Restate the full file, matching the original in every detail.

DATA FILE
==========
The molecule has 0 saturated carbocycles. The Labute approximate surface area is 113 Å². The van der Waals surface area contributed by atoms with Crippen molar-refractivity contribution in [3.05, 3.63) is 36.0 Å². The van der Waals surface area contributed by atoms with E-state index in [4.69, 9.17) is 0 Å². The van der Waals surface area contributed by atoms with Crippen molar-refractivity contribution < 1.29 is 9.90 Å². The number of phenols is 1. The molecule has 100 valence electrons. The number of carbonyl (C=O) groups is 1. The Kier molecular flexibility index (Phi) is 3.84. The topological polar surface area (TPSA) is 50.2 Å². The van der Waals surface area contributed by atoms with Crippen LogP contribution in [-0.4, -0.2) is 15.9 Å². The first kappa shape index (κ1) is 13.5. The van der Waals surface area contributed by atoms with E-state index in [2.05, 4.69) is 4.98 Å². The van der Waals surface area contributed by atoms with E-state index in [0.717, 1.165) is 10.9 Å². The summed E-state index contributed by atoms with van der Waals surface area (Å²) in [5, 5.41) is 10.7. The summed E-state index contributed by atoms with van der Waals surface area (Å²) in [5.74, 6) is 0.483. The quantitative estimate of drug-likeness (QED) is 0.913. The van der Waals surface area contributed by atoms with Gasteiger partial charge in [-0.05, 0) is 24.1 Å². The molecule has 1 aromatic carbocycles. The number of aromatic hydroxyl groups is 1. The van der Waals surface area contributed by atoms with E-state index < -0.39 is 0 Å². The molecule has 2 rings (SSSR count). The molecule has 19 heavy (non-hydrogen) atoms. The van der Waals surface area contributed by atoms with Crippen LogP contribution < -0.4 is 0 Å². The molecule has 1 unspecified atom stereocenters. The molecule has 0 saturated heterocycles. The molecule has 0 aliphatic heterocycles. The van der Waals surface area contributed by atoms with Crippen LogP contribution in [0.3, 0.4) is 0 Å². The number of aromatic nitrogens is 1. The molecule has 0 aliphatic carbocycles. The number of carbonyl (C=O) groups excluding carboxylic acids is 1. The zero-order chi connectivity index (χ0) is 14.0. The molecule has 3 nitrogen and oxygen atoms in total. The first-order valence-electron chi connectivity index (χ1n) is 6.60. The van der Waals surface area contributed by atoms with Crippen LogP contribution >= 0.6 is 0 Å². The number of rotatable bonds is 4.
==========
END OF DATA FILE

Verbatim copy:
The molecule has 0 saturated carbocycles. The Labute approximate surface area is 113 Å². The van der Waals surface area contributed by atoms with Crippen molar-refractivity contribution in [3.05, 3.63) is 36.0 Å². The van der Waals surface area contributed by atoms with E-state index in [4.69, 9.17) is 0 Å². The van der Waals surface area contributed by atoms with Crippen molar-refractivity contribution < 1.29 is 9.90 Å². The number of phenols is 1. The molecule has 100 valence electrons. The number of carbonyl (C=O) groups is 1. The Kier molecular flexibility index (Phi) is 3.84. The topological polar surface area (TPSA) is 50.2 Å². The van der Waals surface area contributed by atoms with Crippen LogP contribution in [-0.4, -0.2) is 15.9 Å². The first kappa shape index (κ1) is 13.5. The van der Waals surface area contributed by atoms with E-state index in [2.05, 4.69) is 4.98 Å². The van der Waals surface area contributed by atoms with E-state index in [0.717, 1.165) is 10.9 Å². The summed E-state index contributed by atoms with van der Waals surface area (Å²) in [5, 5.41) is 10.7. The summed E-state index contributed by atoms with van der Waals surface area (Å²) in [5.74, 6) is 0.483. The quantitative estimate of drug-likeness (QED) is 0.913. The van der Waals surface area contributed by atoms with Gasteiger partial charge in [-0.05, 0) is 24.1 Å². The molecule has 1 aromatic carbocycles. The number of aromatic hydroxyl groups is 1. The van der Waals surface area contributed by atoms with E-state index < -0.39 is 0 Å². The molecule has 2 rings (SSSR count). The molecule has 19 heavy (non-hydrogen) atoms. The van der Waals surface area contributed by atoms with Crippen LogP contribution < -0.4 is 0 Å². The molecule has 1 unspecified atom stereocenters. The molecule has 0 saturated heterocycles. The molecule has 0 aliphatic heterocycles. The van der Waals surface area contributed by atoms with Crippen LogP contribution in [0.3, 0.4) is 0 Å². The number of aromatic nitrogens is 1. The molecule has 0 aliphatic carbocycles. The number of carbonyl (C=O) groups excluding carboxylic acids is 1. The zero-order chi connectivity index (χ0) is 14.0. The molecule has 3 nitrogen and oxygen atoms in total. The first-order valence-electron chi connectivity index (χ1n) is 6.60. The van der Waals surface area contributed by atoms with Crippen LogP contribution >= 0.6 is 0 Å². The number of rotatable bonds is 4.